Selling Selfishly

Although we call it a sales process; it’s really a purchasing process — and we, as sales professionals, are really only along for the ride.  We’re there to help our clients along their buying journey.  So make sure you keep the client’s interest in mind with everything you do. You’ll be more likely to win the deal — and create a client relationship that will last a long time.

Always be closing

For high value products and services that high achieving sales professionals sell, you need to earn the business; not just ask for the order.  So, instead of always be closing, it makes more sense to spend your time learning about the client & his needs, making sure there’s a match, and creating the relationship.  If you’re always closing, you’ll miss the signals and the opportunity to have a long enduring relationship with a lifetime client.

Obscuring the benefits

Many sales people suffer from diarrhea of the mouth  — where they have to say everything about their product, no matter how small or unimportant the detail.  This means long winded pitches and long, difficult to read emails. You can do better — keep your emails short. There are times where long emails are appropriate — maybe even necessary.  In those cases, make sure your reader can pull out the key points while skimming.  Consider using journalistic style, where your message starts with the most important point and continues with the next points in order of importance.

As Dale Carnegie says, “Tell the prospect everything he needs to know about your product to buy — and no more”

Wasting the time of the other person

Many salespeople, especially when calling, try to force the prospect to listen, even when it’s not the right time for him.  They often use run-on sentences — because if you don’t pause between sentences, they can’t tell you no. But it’s not a good way to earn the business.  I always ask if it’s a good time to talk — and often to call at a different time if it’s not.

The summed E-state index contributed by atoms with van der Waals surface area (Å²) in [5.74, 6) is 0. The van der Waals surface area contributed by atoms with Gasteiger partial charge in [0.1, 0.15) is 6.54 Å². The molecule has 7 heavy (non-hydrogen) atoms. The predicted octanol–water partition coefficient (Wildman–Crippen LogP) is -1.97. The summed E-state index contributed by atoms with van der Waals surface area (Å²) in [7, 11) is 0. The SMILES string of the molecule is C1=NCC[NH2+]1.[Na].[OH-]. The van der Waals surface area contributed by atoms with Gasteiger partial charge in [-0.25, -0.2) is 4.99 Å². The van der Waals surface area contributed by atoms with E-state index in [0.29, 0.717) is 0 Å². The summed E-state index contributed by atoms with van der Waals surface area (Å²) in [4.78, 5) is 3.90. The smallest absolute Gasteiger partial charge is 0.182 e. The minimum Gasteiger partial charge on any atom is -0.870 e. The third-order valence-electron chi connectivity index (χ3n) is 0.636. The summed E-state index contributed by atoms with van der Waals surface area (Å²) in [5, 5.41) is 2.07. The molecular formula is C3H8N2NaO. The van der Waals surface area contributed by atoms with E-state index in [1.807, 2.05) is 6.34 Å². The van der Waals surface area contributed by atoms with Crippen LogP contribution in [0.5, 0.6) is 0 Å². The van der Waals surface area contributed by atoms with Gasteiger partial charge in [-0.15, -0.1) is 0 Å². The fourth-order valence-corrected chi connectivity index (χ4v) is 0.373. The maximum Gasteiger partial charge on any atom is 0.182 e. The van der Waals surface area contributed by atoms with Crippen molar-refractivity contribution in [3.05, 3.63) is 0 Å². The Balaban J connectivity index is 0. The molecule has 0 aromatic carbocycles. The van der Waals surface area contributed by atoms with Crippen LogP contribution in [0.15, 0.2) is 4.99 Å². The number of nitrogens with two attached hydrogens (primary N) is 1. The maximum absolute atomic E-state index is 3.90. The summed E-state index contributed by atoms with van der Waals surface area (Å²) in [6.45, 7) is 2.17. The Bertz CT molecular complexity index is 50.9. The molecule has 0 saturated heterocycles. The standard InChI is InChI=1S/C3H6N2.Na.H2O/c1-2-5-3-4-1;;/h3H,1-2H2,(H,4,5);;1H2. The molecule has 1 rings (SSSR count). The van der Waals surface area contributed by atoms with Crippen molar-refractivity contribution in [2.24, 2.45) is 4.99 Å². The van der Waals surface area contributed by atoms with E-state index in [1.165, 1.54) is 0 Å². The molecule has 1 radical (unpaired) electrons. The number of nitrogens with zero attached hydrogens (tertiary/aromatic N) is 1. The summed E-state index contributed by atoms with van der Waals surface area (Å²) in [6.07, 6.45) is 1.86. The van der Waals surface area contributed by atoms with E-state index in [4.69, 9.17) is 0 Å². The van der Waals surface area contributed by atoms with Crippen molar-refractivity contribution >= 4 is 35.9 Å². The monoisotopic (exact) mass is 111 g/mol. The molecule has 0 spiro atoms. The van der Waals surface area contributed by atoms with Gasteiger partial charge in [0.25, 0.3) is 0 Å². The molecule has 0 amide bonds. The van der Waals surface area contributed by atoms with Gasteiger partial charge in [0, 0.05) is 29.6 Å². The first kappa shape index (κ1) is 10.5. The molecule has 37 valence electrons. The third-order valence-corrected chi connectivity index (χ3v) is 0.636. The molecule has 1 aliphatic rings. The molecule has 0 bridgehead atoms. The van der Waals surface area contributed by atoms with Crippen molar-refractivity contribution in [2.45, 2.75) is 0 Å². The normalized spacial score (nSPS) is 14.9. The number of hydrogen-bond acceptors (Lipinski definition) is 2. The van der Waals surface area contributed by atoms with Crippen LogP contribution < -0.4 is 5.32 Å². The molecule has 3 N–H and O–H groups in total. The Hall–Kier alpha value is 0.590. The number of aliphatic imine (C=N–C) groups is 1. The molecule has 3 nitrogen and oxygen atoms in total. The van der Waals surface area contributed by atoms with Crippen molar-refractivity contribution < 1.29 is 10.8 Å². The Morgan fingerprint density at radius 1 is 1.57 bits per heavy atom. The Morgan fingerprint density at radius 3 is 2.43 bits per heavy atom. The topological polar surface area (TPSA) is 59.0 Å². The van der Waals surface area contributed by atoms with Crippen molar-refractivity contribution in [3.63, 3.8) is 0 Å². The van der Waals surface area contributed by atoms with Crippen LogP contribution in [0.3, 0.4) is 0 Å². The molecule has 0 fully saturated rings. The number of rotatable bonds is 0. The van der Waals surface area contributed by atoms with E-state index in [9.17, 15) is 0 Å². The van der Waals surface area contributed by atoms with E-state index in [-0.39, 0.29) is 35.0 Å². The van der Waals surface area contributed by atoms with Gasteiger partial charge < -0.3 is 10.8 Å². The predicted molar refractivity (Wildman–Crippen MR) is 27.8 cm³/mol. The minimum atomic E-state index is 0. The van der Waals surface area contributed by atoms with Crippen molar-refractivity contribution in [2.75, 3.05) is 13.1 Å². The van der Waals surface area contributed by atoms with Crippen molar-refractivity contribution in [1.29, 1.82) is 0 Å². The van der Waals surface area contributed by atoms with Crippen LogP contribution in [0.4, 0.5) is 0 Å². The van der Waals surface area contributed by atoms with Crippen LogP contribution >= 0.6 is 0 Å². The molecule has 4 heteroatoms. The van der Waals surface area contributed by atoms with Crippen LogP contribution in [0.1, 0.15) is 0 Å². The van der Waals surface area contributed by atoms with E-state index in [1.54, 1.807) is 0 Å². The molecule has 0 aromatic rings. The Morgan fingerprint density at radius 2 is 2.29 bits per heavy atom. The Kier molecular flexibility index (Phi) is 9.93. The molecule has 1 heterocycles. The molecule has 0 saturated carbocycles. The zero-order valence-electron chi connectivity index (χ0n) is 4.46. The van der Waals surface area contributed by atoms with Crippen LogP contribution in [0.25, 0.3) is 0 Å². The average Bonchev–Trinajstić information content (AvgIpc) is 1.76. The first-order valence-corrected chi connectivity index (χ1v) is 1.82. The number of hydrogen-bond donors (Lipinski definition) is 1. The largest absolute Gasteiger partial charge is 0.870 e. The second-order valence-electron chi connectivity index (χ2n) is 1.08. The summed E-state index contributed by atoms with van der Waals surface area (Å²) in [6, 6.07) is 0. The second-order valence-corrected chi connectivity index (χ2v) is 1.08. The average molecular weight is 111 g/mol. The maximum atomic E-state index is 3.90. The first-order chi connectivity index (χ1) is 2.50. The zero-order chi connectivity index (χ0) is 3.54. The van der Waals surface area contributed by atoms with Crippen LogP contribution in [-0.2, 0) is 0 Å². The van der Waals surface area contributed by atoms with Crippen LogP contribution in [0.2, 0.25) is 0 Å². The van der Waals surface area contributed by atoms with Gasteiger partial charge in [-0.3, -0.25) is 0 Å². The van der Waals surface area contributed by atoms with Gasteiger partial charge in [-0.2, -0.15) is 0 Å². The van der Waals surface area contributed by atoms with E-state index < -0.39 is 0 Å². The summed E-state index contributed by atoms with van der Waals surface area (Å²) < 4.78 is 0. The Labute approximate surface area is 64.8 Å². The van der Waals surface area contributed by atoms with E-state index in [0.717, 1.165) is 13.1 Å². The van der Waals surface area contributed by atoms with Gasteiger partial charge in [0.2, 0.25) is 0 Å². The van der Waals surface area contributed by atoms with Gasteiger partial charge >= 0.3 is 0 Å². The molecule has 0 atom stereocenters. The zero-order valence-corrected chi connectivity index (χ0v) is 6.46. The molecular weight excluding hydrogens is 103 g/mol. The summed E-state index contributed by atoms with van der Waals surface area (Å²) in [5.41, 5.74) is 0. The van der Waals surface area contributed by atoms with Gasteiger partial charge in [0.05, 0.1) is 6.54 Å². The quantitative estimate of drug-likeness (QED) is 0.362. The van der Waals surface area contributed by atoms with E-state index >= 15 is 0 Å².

Even better, send them several times in advance to set up a phone call.  That way when you talk, they’ll be able to give you full attention.  If you give them a choice of time instead of the usual single time invitation, they’ll be sure to pick the time that fits their schedule best.

Getting Lost

While nobody wants to be pestered, it’s a wise practice to be visible — especially when the prospect doesn’t know you or your company well, or when you’re competing with others for the business.  But it’s equally unwise to disappear from view, especially in long sales cycles.  Find a way to stay to visible.  Send an occasional email with a value added article; give an occasional phone call with information that can help the prospect — even if it’s not directly selling your product; leave an occasional voicemail with details of an event he might want to attend.

The prospect will see that you’re adding value; not just selling — and you’ll be more likely to get the business.